Photo © J. Miles
September 7, 2012 Latest News No Comments

Threatened Species Day (Friday 7 September) is being marked this year by the re-introduction of government-sanctioned killing of two threatened species in Queensland – the Grey-

Photo © J. Miles

Photo © J. Miles

headed and Spectacled flying-foxes.

Four years ago (in 2008), the Queensland Government banned the shooting of flying-foxes after an assessment by the government’s Animal Welfare Advisory Committee found it was inhumane.

On Friday, amendments exempting flying-foxes from humaneness requirements under Queensland’s Nature Conservation Act 1992 will come into effect. This means fruit growers will once again be permitted to shoot flying-foxes despite the acknowledged cruelty and despite two of the species being threatened.

The decision to exempt flying-foxes from humaneness requirements stands in marked contrast to recent moves by the Government to remove exemptions for hunting of dugongs and turtles under animal welfare laws. At the time (19 June 2012), the Queensland Minister for Agriculture, Fisheries and Forestry John McVeigh said in a media release, “it’s important every Queenslander understands animal cruelty is never acceptable”.

Between 2002 and 2008 (after electrocution of flying-foxes was banned), permits were issued to shoot 3,000 to >5,000 flying-foxes each year. The carnage also included thousands of young who starved to death and many more probably shot illegally.

Shooting of flying-foxes was banned because there is an inevitable high rate of wounding (dark flying animals shot in the night), and because young flying-foxes (most born as orchard fruit is ripening) die of thirst or starvation when their mother is shot in an orchard.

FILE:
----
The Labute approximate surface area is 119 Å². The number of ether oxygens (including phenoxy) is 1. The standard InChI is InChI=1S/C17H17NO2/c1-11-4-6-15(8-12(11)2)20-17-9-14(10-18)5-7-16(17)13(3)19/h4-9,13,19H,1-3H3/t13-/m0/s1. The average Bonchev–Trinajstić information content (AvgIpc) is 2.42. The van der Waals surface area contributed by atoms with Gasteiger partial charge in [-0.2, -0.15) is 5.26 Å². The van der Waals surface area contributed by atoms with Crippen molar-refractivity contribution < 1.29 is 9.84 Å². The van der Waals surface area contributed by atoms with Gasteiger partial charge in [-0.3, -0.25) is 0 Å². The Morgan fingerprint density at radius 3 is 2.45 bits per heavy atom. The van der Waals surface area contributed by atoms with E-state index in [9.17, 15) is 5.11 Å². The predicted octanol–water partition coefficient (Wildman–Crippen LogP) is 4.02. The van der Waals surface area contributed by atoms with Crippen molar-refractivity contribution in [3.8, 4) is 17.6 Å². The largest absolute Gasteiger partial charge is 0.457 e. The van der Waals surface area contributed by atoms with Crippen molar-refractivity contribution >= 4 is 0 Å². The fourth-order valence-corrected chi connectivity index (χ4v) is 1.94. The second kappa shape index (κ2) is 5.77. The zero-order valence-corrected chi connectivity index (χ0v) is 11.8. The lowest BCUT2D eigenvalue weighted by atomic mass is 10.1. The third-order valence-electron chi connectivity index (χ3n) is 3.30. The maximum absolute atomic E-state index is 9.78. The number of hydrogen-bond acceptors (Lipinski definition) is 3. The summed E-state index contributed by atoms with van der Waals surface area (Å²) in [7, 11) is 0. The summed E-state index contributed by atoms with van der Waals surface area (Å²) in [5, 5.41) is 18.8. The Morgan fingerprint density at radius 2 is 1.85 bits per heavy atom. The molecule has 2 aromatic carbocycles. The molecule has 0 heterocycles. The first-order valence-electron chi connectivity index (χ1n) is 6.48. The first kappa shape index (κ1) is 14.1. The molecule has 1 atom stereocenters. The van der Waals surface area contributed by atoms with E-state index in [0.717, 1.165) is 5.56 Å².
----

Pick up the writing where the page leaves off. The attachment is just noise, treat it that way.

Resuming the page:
Four flying-fox species will be affected: Grey-headed and Spectacled flying-foxes, which are listed as ‘vulnerable’ under national environmental laws (the Environment Protection and Biodiversity Conservation Act 1999), and Black and Little red flying-foxes.

Fruit growers can protect their crops much more effectively with nets, which can cost as little as $8,000 per hectare.

Quotes on the issue:

Des Boyland, Policies and Campaigns Manager, Wildlife Qld:

“Shooting has been demonstrated to be ineffective. Horticultural experts advise that netting is the only effective method to prevent significant economic loss.

“Killing listed species, particularly when population numbers are not known with any certainty, is a major concern. Where will it stop? What will be next?”

Dr Carol Booth, conservationist: 0448 868 984:

“What a terrible irony for Threatened Species Day. Shooting is the opposite of what is required to conserve Australia’s threatened flying-fox species.

“The Environment Minister says he is taking a ‘balanced’ approach. Species are listed as threatened when their future is in the balance, so what is balanced about shooting them?

 “There is no excuse for it – fruit growers have cost-effective alternative methods of crop protection.”

Louise Saunders, President, Bat Conservation & Rescue Qld: 0425 73 4008

 “Even the hardest-hearted person who dislikes flying-foxes would be appalled at the suffering that results from shooting in orchards – wounded animals dying over several days and young starving to death.

“As Queensland’s Agriculture Minister has said recently, there is no excuse for animal cruelty. Humaneness requirements should apply to flying-foxes as much as any other wildlife.”

 

More information about the impacts of shooting.

For more information on Wildlife Queensland’s activities, call us on +61 7 3221 0194 or send us anemail.

Written by Wildlifeqld